C. D. Moore

c d moore

 

COMMODORE DUPONT MOORE

“Dora”

 

In the first half of the 20th century churches of Christ had neither money nor resources, but enjoyed phenomenal growth.  Most of that growth came as God blessed the genuine faith and sacrificial work of men and women who were determined to share the gospel with others.  One such individual laboring in the upper Ohio Valley was C. D. Moore.

C. D. Moore or Dora as he was generally known, was born near Sistersville, West Virginia on July 31, 1861.  He obeyed the gospel in February 1880 during a meeting conducted by R. H. Springer.  Though he had no formal training in the study of the Bible or preaching, he determined to do all he could to spread the gospel story.  He worked in coal mines and saw mills through the week to support himself and his family.  Then he would preach on weekends in schools, churches, meeting halls or any other place conducive to a gathering for preaching.  Early on, however, an accident in a saw mill left Dora Moore badly crippled in his right hip and the right side of his face permanently scarred.  Because he could no longer support himself by physical labor, Dora began full time preaching.  He knew that because of his injuries and scarring that he would never be able to preach in larger, “well to do,” places so he determined to carry the gospel to people in mission places where the church was small or not existing.  In this way he established many congregations.  His brother, Ira Moore, wrote about his labors: “For about thirty-eight years of his life he diligently, earnestly, and sympathetically preached the Gospel of Christ and was quite successful in winning many hundreds to the Cross, not only in his native state of West Virginia, but in many communities of Ohio and Pennsylvania, and in Oklahoma, Kansas and California, and for several years mostly in Florida” (I. Moore, 4).   One time Dora shared some of his experiences with readers of the Christian Leader: “In my mission work I have slept in school houses, with my saddle for my pillow, and in my Ford, because of having no other place to lodge.  Have boarded myself on bread, bananas, beans and water, and thankful for that much.  Have forded deep and dangerous creeks in winter time, even when the ice was running out, and came near being dumped in a few times.  Stoned and shot at while preaching.  Two shots were fired close by me by a zealous Digressive, because, by request of the elders, I was preaching on ‘Why we do not use musical instruments in our worship.’” (C. Moore, 8).  In spite of lifelong pain from his crippling accident and in the face of intense opposition, C. D. Moore preached Christ.  Most of the time he was never adequately supported in his preaching.  Rather than being called a “beggar,” he often went without food, clothing, and shelter.  But Moore never became bitter about the lack of interest and support by his brethren.  He wrote in later years, “My soul rejoices that I was able to cling to the faith through those hard many years.  Never did complain about it.  Was happy in the work.” (C. Moore, 8).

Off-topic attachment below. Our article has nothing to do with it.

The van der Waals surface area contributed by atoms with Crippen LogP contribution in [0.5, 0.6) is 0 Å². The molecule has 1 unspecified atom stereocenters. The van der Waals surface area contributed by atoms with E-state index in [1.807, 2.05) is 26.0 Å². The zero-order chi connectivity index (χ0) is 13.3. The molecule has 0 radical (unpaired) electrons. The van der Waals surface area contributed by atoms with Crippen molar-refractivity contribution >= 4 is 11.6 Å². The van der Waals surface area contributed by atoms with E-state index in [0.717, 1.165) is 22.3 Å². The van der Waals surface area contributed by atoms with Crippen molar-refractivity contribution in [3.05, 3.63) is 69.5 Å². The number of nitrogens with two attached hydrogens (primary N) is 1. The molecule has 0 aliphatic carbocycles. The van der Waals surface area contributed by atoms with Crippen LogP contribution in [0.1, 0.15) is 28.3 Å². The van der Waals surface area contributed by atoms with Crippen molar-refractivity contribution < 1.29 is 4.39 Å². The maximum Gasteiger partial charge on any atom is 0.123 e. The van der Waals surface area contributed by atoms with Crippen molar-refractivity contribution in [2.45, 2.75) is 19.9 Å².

C. D. Moore utilized the printed page for evangelism and edification.  Early in his preaching career he contributed many articles to the Gospel Echo edited by Alfred Ellmore.   Later he sent in articles to the Christian Leader, usually under the heading, “Sword Swipes.” 

Dora Moore was a friend to young preachers also.  He encouraged many young men to follow his example in evangelism.  One such young man was Fred Dennis.  Brother Dennis paid this tribute at Moore’s funeral.  “He was my ‘Paul’ in the gospel.  When I was contemplating entering the evangelistic field it was Dora Moore who encouraged me above all others.” (Dennis, 2).  Dora Moore died at Paden City, West Virginia on October 6, 1933. 

Faith, suffering and sacrifice, yet always with a cheerful attitude.  These were consistent characteristics in the life of C. D. Moore.  Inspiration to do more evangelism despite hardship and without complaining is a message that Dora Moore still speaks to those who will listen.


Works Cited

Fred Dennis, “Commodore Dupont Moore,” Christian Leader (10-17-1933): 2.

C. D. Moore, “Sleep on Now, and Take Your Rest,” Christian Leader (8-21-1928): 8.

Ira Moore, “A Valiant Soldier of the Cross Fallen,” Christian Leader (10-31-1933): 4.

 

 

newspaper

 

PHOTOS: Preachers at the Hundred, WV meeting Sept. 19, 1916.

Front page of the Christian Leader May 6, 1946

 
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